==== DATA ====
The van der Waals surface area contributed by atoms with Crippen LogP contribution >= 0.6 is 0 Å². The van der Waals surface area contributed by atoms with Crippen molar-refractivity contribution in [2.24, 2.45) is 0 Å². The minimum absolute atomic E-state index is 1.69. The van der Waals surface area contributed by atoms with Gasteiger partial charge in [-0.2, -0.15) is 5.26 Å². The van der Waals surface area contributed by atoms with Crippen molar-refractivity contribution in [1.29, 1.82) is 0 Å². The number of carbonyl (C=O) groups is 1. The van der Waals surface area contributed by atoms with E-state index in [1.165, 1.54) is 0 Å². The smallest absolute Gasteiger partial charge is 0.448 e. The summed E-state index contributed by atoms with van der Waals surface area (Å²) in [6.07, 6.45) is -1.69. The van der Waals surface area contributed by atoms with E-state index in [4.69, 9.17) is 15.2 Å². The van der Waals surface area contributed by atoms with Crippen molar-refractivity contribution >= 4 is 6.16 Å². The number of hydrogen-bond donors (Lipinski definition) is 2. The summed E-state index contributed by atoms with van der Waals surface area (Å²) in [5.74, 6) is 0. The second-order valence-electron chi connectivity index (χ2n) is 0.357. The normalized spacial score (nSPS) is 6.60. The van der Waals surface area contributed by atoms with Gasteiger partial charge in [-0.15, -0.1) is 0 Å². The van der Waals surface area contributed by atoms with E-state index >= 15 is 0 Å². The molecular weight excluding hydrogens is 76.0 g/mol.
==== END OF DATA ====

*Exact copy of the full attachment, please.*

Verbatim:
The van der Waals surface area contributed by atoms with Crippen LogP contribution >= 0.6 is 0 Å². The van der Waals surface area contributed by atoms with Crippen molar-refractivity contribution in [2.24, 2.45) is 0 Å². The minimum absolute atomic E-state index is 1.69. The van der Waals surface area contributed by atoms with Gasteiger partial charge in [-0.2, -0.15) is 5.26 Å². The van der Waals surface area contributed by atoms with Crippen molar-refractivity contribution in [1.29, 1.82) is 0 Å². The number of carbonyl (C=O) groups is 1. The van der Waals surface area contributed by atoms with E-state index in [1.165, 1.54) is 0 Å². The smallest absolute Gasteiger partial charge is 0.448 e. The summed E-state index contributed by atoms with van der Waals surface area (Å²) in [6.07, 6.45) is -1.69. The van der Waals surface area contributed by atoms with E-state index in [4.69, 9.17) is 15.2 Å². The van der Waals surface area contributed by atoms with Crippen molar-refractivity contribution >= 4 is 6.16 Å². The number of hydrogen-bond donors (Lipinski definition) is 2. The summed E-state index contributed by atoms with van der Waals surface area (Å²) in [5.74, 6) is 0. The second-order valence-electron chi connectivity index (χ2n) is 0.357. The normalized spacial score (nSPS) is 6.60. The van der Waals surface area contributed by atoms with Gasteiger partial charge in [-0.15, -0.1) is 0 Å². The van der Waals surface area contributed by atoms with E-state index >= 15 is 0 Å². The molecular weight excluding hydrogens is 76.0 g/mol.